Equally the individual Muslim was expected to be compassionate. In a passage, which is sometimes thought to refer to Muhammad himself, the Qur’an says,
‘Did He not find thee
Sometimes acts of mercy are valued above ritual. The Qur’an says:
It is not righteousness
The teaching of the Qur’an then suggests that success should attend the faithful, but if not it may be a punishment for evil or a test of faith. Suffering does not lead to a questioning of God’s power or mercy and Muslims should seek to alleviate suffering both individually and by creating a just Islamic society.
Yet there are unanswered questions. Does the stress on divine omnipotence allow adequately for human free will? This became a subject of major philosophical debate. Further, I wonder whether Islam allows sufficiently for the depth of human suffering, although many early converts to Islam were persecuted and tortured for their faith. My thoughts are, of course, colored by my particular studies of the Holocaust and genocide and also relate to the different understandings of the crucifixion, which we have discussed. In Shi’a tradition, a theology of martyrdom does develop.
The classical theologians of Islam tried to hold together both divine authority and human responsibility. The Qur’an and Hadith stress the omnipotence of God and some Muslims came close to a determinism which seemed to eclipse human freedom. There was a reaction in a school of thought known as Qadariyya, who held that human beings initiate their own actions and thus determine their destiny. They argued that God remained in control, but that he delegated actions and responsibility to human beings.
The Qadariyya, however, were bitterly attacked for giving too much independence to humans and were called dualists. Orthodox thinkers tried to solve the problem by a concept of "acquisition" rather than "delegation". God did not delegate powers: rather humans acquired them and made them their own. The disciples of al-Ashari said that God creates in humans the resolve to do something. Humans have no effective, but only an acquisitive part in the deed -- that is to say human beings do not cause something to happen but rather connect human power with the deed. This really still allows for the complete control of God, but al-Ashari seems to have modified this extreme position by saying it is possible to allow evil without being its immediate or direct cause. For example, Abel by refusing to defend himself "willed" or did not prevent his own murder, but he did not cause it.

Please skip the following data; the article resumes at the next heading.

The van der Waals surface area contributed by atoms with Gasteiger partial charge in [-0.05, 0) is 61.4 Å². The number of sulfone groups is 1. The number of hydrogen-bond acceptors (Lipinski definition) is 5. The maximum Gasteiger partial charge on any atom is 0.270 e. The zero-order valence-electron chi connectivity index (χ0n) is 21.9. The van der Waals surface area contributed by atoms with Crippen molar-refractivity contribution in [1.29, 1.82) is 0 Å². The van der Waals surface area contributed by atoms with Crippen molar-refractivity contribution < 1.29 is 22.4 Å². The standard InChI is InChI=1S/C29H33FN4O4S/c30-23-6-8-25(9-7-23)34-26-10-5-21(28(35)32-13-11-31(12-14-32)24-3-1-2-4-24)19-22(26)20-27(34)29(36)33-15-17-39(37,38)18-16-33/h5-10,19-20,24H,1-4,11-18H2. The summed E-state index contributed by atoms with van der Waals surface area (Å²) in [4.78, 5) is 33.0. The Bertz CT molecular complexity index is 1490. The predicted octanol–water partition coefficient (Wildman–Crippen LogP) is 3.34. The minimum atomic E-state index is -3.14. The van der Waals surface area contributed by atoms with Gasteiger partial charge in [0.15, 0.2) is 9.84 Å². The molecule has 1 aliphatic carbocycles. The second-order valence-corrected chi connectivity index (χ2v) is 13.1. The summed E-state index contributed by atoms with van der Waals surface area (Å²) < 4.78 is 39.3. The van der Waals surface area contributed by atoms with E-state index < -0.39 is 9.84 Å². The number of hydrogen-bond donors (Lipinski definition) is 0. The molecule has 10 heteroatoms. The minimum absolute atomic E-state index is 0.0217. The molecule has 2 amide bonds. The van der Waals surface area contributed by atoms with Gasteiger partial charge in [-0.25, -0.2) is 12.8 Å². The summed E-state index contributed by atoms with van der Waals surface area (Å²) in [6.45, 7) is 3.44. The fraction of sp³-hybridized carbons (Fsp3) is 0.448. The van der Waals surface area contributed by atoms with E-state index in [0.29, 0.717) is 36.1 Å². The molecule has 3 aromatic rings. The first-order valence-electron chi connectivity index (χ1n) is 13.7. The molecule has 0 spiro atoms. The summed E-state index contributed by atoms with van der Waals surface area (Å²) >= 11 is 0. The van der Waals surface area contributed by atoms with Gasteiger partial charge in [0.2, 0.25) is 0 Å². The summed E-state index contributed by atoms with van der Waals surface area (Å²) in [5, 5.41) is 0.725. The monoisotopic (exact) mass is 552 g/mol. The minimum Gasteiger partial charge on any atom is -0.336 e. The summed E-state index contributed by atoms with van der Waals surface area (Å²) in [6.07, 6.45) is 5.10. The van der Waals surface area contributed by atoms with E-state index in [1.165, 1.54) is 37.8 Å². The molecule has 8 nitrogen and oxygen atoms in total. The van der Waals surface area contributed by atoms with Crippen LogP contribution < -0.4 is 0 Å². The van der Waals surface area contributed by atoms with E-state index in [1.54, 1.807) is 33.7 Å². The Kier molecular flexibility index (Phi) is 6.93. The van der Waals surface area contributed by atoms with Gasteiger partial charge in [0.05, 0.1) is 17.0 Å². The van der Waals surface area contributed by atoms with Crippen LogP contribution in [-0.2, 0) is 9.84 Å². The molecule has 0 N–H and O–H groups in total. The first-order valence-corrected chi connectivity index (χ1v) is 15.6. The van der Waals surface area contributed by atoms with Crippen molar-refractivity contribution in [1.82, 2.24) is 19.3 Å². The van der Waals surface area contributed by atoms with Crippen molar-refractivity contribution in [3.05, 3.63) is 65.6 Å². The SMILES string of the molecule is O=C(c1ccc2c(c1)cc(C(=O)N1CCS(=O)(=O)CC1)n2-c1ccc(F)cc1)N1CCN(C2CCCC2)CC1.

While God is the source of blessing, humans are responsible for their misfortunes:
Whatever good, (O man!)
Yet as Asad points out not everything that a person considers as ‘evil fortune’ is bad in its consequences. As the Qur’an says:
‘But it is possible
God is essentially inscrutable -- that is what submission means. God cannot be put under any necessity -- not even moral necessity. Al-Ashari, according to ash-Shahrastani, said, ‘God is Lord of creation. He does what He wishes and effects what He desires. If He sent all beings to paradise there would be no injustice, or if He sent them all to Gehenna there would be no wrong. Wrong doing means disposing of things not one’s own or putting them in the wrong place. But since God is the owner of all things without exception, it is impossible to think of wrong-doing in connection with Him and it is impossible to attribute injustice to Him. The argument is similar to Paul’s in the Letter to the Romans, where he compares God to a potter. "Nay but, O man," he wrote, "who art thou that repliest against God? Shall the thing formed say to him that formed it. Why hast thou made me thus? Hath not the potter power over the clay, of the same lump to make one vessel unto honor, and another unto dishonor?" (9, 20-21). Personally I have some difficulties with this argument, because God is surely always more moral than human beings.
Christians may ask whether Islam allows sufficiently for the tragic dimension in life. There is no doctrine of original sin and so no need for an act of atonement. Shi’ite Muslims, however, out of their own tragic history had to contend with the fact that the faithful, even over time, were not vindicated in this world.